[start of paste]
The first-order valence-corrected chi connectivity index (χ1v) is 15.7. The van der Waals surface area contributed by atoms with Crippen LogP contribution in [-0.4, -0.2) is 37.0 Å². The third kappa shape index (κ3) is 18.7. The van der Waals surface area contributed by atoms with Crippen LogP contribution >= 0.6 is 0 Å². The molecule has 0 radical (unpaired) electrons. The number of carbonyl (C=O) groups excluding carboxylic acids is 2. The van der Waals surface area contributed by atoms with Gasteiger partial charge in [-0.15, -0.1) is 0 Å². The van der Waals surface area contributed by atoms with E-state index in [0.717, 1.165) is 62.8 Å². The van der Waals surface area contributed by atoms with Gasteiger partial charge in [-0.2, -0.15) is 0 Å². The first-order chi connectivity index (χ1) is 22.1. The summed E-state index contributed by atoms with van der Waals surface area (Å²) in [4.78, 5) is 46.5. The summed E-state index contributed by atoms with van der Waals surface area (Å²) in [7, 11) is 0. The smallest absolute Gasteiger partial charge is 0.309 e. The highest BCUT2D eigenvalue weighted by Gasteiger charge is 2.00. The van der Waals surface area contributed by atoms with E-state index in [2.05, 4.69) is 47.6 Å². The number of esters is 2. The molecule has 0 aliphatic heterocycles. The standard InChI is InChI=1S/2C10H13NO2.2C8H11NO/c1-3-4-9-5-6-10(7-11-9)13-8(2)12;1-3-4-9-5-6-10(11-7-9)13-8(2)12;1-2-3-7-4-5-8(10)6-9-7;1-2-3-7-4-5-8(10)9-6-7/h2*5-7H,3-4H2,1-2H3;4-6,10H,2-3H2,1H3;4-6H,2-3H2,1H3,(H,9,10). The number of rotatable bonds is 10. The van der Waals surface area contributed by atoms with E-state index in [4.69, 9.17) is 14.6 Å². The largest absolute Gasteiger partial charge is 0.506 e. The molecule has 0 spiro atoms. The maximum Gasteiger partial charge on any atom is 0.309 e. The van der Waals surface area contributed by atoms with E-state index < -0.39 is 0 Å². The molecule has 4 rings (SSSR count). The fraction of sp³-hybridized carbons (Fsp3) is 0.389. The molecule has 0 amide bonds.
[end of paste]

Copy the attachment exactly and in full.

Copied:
The first-order valence-corrected chi connectivity index (χ1v) is 15.7. The van der Waals surface area contributed by atoms with Crippen LogP contribution in [-0.4, -0.2) is 37.0 Å². The third kappa shape index (κ3) is 18.7. The van der Waals surface area contributed by atoms with Crippen LogP contribution >= 0.6 is 0 Å². The molecule has 0 radical (unpaired) electrons. The number of carbonyl (C=O) groups excluding carboxylic acids is 2. The van der Waals surface area contributed by atoms with Gasteiger partial charge in [-0.15, -0.1) is 0 Å². The van der Waals surface area contributed by atoms with E-state index in [0.717, 1.165) is 62.8 Å². The van der Waals surface area contributed by atoms with Gasteiger partial charge in [-0.2, -0.15) is 0 Å². The first-order chi connectivity index (χ1) is 22.1. The summed E-state index contributed by atoms with van der Waals surface area (Å²) in [4.78, 5) is 46.5. The summed E-state index contributed by atoms with van der Waals surface area (Å²) in [7, 11) is 0. The smallest absolute Gasteiger partial charge is 0.309 e. The highest BCUT2D eigenvalue weighted by Gasteiger charge is 2.00. The van der Waals surface area contributed by atoms with E-state index in [2.05, 4.69) is 47.6 Å². The number of esters is 2. The molecule has 0 aliphatic heterocycles. The standard InChI is InChI=1S/2C10H13NO2.2C8H11NO/c1-3-4-9-5-6-10(7-11-9)13-8(2)12;1-3-4-9-5-6-10(11-7-9)13-8(2)12;1-2-3-7-4-5-8(10)6-9-7;1-2-3-7-4-5-8(10)9-6-7/h2*5-7H,3-4H2,1-2H3;4-6,10H,2-3H2,1H3;4-6H,2-3H2,1H3,(H,9,10). The number of rotatable bonds is 10. The van der Waals surface area contributed by atoms with E-state index in [4.69, 9.17) is 14.6 Å². The largest absolute Gasteiger partial charge is 0.506 e. The molecule has 0 spiro atoms. The maximum Gasteiger partial charge on any atom is 0.309 e. The van der Waals surface area contributed by atoms with E-state index < -0.39 is 0 Å². The molecule has 4 rings (SSSR count). The fraction of sp³-hybridized carbons (Fsp3) is 0.389. The molecule has 0 amide bonds.